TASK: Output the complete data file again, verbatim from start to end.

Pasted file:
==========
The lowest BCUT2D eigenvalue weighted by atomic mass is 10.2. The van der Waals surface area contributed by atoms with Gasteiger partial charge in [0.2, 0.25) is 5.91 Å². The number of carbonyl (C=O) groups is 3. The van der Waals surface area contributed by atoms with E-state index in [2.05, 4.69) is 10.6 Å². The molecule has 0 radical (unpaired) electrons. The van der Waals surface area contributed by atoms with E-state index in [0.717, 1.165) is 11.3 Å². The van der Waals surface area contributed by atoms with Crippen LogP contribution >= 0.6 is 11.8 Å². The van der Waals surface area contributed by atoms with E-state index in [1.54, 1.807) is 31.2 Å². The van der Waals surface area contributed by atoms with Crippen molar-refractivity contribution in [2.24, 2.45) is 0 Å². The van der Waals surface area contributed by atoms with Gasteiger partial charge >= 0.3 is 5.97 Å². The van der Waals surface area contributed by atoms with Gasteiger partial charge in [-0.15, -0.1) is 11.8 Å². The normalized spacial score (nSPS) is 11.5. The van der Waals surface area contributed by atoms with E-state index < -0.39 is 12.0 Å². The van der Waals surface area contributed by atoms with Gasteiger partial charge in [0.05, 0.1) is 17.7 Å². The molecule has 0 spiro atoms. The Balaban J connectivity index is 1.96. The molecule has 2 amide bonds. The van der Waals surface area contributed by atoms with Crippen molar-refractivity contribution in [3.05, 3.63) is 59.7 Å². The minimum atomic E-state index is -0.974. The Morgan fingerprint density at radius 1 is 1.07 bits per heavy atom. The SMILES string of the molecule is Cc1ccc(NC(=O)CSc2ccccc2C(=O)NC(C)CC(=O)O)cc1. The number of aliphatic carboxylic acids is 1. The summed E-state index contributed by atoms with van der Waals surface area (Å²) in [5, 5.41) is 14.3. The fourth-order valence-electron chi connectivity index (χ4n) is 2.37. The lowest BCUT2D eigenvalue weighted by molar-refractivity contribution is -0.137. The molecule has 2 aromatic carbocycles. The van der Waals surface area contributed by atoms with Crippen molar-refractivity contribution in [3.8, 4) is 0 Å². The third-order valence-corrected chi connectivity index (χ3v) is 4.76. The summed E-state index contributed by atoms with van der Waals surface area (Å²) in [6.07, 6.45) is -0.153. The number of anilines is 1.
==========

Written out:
The lowest BCUT2D eigenvalue weighted by atomic mass is 10.2. The van der Waals surface area contributed by atoms with Gasteiger partial charge in [0.2, 0.25) is 5.91 Å². The number of carbonyl (C=O) groups is 3. The van der Waals surface area contributed by atoms with E-state index in [2.05, 4.69) is 10.6 Å². The molecule has 0 radical (unpaired) electrons. The van der Waals surface area contributed by atoms with E-state index in [0.717, 1.165) is 11.3 Å². The van der Waals surface area contributed by atoms with Crippen LogP contribution >= 0.6 is 11.8 Å². The van der Waals surface area contributed by atoms with E-state index in [1.54, 1.807) is 31.2 Å². The van der Waals surface area contributed by atoms with Crippen molar-refractivity contribution in [2.24, 2.45) is 0 Å². The van der Waals surface area contributed by atoms with Gasteiger partial charge >= 0.3 is 5.97 Å². The van der Waals surface area contributed by atoms with Gasteiger partial charge in [-0.15, -0.1) is 11.8 Å². The normalized spacial score (nSPS) is 11.5. The van der Waals surface area contributed by atoms with E-state index < -0.39 is 12.0 Å². The van der Waals surface area contributed by atoms with Gasteiger partial charge in [0.05, 0.1) is 17.7 Å². The molecule has 0 spiro atoms. The Balaban J connectivity index is 1.96. The molecule has 2 amide bonds. The van der Waals surface area contributed by atoms with Crippen molar-refractivity contribution in [3.05, 3.63) is 59.7 Å². The minimum atomic E-state index is -0.974. The Morgan fingerprint density at radius 1 is 1.07 bits per heavy atom. The SMILES string of the molecule is Cc1ccc(NC(=O)CSc2ccccc2C(=O)NC(C)CC(=O)O)cc1. The number of aliphatic carboxylic acids is 1. The summed E-state index contributed by atoms with van der Waals surface area (Å²) in [5, 5.41) is 14.3. The fourth-order valence-electron chi connectivity index (χ4n) is 2.37. The lowest BCUT2D eigenvalue weighted by molar-refractivity contribution is -0.137. The molecule has 2 aromatic carbocycles. The van der Waals surface area contributed by atoms with Crippen molar-refractivity contribution in [3.8, 4) is 0 Å². The third-order valence-corrected chi connectivity index (χ3v) is 4.76. The summed E-state index contributed by atoms with van der Waals surface area (Å²) in [6.07, 6.45) is -0.153. The number of anilines is 1.